The ‘right to work’ laws now being enacted in various states are a step in the right direction
The trouble with unions
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Back in the early 1970s, I briefly worked for Canadian National Railways as a car checker. My job was to walk the tracks at three in the morning in the dead of winter with a flashlight and a clipboard and write down the boxcar numbers of trains that had just arrived. One condition of my employment was that I had to belong to the Canadian Brotherhood of Railway, Transport and General Workers (CBRTGW), the union that represented clerical staff at CN.
The first day at work was total cultural shock, as the office, which was staffed by some 30 clerks, felt more like a kindergarten for retards than a work environment. There were people doodling, people playing chess, people playing solitaire, people dealing drugs and people sleeping. There were very few that were actually working.
Nevertheless I got to work walking the tracks and making sure that I had written all the boxcar numbers correctly. I soon realized that my job consisted of about two hours of work for which I was paid 8 hours. I was bored and started to look for things to do, things like tidying the office, putting away old files and bringing paper from the storeroom to the various desks. It wasn’t long before I received a visit from my friendly shop steward who informed me in really unfriendly terms that I was working too hard and that could result in an accident with bodily harm. I knew then and there that working in a union shop was not my cup of tea because I enjoyed working and made it fun by keeping busy.
My experience is by no means unique in that I have heard even scarier anecdotes from others who also worked in union shops in different industries.
Currently there is a lot of talk about rich capitalists who “ship American jobs overseas.” No one in government seems particularly concerned that companies like GM can’t build a car for any less than $78/hr, whereas the Toyota plants in the US are building them for somewhere on the order of $46/hr. And they’re building a far superior product.
Better to blame the rich “fat cats” (Republicans) who live to steal food from struggling workers’ mouths. The recent rash of states that have enacted right to work legislation is the peoples’ push back against union power, whose entitlements bear a large responsibility for the trouble that American manufacturers have experienced. And don’t believe the pap about the government having saved GM and Chrysler, as certainly GM is going to enter another crisis, as Americans find buying a battery powered car that will only go 80 miles on one charge and costs $40,000 a really bad joke. Chrysler may survive, having been taken over by Fiat, if they manage to get their unions to be more productive.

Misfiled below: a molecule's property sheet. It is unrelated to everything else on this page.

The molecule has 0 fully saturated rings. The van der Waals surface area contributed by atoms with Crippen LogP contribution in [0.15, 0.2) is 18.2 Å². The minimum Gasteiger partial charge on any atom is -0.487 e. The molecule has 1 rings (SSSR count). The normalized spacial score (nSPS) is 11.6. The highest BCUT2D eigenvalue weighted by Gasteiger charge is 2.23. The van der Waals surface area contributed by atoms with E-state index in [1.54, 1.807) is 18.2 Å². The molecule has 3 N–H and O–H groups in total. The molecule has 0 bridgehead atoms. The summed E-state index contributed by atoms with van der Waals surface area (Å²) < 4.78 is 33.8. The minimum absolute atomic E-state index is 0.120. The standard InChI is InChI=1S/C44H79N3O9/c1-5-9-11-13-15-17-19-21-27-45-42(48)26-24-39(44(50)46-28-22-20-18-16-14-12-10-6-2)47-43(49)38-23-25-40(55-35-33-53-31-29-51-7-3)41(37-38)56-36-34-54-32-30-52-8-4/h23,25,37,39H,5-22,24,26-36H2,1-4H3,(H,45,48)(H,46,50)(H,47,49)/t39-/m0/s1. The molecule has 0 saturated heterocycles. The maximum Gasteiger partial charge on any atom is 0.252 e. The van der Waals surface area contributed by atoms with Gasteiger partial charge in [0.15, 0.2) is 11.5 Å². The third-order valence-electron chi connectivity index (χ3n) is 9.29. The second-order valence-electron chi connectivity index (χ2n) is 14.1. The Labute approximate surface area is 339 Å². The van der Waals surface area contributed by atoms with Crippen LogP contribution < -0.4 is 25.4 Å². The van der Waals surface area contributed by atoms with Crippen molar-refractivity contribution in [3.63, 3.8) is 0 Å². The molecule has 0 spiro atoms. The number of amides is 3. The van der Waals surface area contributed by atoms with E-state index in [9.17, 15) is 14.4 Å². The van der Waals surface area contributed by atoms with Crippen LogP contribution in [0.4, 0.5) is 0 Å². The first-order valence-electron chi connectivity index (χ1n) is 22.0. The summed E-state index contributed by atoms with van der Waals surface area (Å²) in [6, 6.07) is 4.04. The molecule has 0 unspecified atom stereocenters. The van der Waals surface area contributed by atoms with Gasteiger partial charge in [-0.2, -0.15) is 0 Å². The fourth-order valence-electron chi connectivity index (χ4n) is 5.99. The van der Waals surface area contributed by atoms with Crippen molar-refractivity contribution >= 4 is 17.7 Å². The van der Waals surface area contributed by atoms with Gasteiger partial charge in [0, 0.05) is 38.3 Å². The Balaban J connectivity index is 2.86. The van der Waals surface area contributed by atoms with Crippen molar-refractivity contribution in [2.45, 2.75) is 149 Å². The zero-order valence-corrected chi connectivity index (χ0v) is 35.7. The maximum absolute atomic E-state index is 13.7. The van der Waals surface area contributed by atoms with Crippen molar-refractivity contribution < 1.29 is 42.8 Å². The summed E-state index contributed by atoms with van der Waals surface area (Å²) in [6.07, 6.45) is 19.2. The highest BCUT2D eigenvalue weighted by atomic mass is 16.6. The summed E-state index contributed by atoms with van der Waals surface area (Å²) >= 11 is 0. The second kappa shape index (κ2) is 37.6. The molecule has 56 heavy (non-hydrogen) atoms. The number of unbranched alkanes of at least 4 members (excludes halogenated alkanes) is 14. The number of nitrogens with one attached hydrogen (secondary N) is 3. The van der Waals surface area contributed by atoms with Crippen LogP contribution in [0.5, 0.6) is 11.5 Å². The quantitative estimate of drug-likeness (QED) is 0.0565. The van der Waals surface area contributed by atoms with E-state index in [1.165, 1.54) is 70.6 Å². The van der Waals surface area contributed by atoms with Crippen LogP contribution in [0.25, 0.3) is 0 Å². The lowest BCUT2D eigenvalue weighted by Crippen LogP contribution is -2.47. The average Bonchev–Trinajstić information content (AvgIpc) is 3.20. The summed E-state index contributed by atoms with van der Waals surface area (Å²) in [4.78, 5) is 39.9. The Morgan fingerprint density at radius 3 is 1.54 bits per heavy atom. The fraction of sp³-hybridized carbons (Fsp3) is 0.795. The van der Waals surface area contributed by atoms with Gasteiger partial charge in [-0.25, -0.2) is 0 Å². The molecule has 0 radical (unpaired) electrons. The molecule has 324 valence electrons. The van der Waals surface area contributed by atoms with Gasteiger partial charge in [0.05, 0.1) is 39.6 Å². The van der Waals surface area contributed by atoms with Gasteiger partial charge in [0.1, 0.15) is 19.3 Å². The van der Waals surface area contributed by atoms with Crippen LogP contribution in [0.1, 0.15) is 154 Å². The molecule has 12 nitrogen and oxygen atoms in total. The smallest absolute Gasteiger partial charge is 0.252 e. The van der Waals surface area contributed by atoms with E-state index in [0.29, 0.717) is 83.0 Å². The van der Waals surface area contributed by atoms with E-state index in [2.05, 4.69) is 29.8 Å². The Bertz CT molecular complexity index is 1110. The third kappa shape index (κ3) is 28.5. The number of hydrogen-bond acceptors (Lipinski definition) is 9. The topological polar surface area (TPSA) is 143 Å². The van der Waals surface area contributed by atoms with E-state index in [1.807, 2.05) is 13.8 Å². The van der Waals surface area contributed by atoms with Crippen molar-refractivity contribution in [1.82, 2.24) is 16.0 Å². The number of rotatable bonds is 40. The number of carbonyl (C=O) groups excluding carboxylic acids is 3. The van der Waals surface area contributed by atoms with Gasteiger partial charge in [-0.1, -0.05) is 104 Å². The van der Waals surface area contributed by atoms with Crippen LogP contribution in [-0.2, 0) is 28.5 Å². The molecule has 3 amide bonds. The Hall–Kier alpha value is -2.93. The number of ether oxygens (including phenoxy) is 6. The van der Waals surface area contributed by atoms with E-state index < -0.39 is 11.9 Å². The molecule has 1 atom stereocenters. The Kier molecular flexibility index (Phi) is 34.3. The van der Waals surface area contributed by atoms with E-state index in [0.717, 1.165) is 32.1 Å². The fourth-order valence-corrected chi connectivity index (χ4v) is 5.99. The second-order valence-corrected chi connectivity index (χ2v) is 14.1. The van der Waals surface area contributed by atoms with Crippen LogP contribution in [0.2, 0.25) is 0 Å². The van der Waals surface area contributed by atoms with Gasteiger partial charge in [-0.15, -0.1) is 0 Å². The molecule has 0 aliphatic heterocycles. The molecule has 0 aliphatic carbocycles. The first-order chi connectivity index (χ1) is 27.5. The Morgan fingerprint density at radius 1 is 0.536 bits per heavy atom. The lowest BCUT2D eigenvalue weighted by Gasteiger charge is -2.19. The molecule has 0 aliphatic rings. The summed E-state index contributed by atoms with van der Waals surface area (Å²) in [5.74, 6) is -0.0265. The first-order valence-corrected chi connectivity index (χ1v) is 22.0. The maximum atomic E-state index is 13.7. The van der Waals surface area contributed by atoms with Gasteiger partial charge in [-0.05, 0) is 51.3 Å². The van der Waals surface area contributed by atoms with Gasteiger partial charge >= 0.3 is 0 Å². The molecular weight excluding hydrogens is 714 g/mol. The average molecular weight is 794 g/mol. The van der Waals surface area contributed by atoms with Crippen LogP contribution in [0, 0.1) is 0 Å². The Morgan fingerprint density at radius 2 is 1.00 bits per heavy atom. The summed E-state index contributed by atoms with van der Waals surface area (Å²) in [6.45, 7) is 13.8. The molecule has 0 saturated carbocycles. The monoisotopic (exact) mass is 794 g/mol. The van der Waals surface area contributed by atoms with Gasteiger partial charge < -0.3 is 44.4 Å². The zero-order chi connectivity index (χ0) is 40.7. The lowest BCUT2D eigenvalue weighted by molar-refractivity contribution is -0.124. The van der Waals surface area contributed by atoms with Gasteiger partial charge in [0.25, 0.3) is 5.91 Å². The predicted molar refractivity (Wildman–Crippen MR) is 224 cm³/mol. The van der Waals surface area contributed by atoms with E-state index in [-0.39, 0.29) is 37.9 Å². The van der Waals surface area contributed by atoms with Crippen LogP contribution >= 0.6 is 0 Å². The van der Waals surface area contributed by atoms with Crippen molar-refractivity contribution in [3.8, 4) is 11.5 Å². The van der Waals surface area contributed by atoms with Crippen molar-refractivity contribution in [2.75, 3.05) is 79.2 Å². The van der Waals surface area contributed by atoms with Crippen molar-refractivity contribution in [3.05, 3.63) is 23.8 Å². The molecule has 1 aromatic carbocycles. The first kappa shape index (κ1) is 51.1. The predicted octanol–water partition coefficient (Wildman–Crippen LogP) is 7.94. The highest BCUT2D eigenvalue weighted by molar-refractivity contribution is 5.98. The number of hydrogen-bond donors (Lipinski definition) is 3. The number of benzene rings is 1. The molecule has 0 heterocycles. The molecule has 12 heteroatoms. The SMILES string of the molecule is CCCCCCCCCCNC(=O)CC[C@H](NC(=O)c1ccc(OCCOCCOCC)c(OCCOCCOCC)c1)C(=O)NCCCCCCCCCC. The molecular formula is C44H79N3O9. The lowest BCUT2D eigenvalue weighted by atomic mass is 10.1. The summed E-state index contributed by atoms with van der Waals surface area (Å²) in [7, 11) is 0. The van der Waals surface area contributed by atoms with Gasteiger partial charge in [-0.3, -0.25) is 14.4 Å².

Hostess recently killed its Twinkies brand as a result of unions making demands that would result in the company going bankrupt. 18,000 people lost their jobs as a result. Is the union happy now that 18,000 of its members are unemployed? And more importantly, are those 18,000 union members happy not to have jobs?
The truth of the matter is that America is finding itself in a vicious circle. Its manufacturing jobs are going offshore because American workers and specifically unionized American workers can’t compete with the low-wage economies in Asia or South America. While on the whole goods produced in America are of a much higher quality, their production cost is prohibitive, especially in a consumer society that flourishes through retail spending. When politicians urge citizens to go shopping in order to keep the economy afloat you know that the nation’s in trouble.
As a result America is no longer a manufacturing-based economy and has become a service-based economy, which naturally offers lower paying and relatively insecure jobs. The rich, fat cats that are being blamed for these job losses do indeed bear some of the responsibility because they did not take a hard enough line against union demands, instead collaborating in the eventual demise of their industries.
The ‘right to work’ laws now being enacted in various states are a step in the right direction. The Michigan law is a case in point. Mainstream pundits are stunned that the law passed in the state purported to be the birthplace of unions. Had they been paying attention they would know that ‘right to work’ was a ballot initiative in Michigan on Nov. 6th that was passed by a majority of voters. Michiganders had taken note of what happened in nearby Indiana after that state enacted the right to work.
So long as unscrupulous and corrupt politicians, like those currently running Washington, continue to wage class warfare, the impetus to change has to come through individual states. So far 24 states have taken the first step to control their economies. It won’t be long until the other 26 follow suit.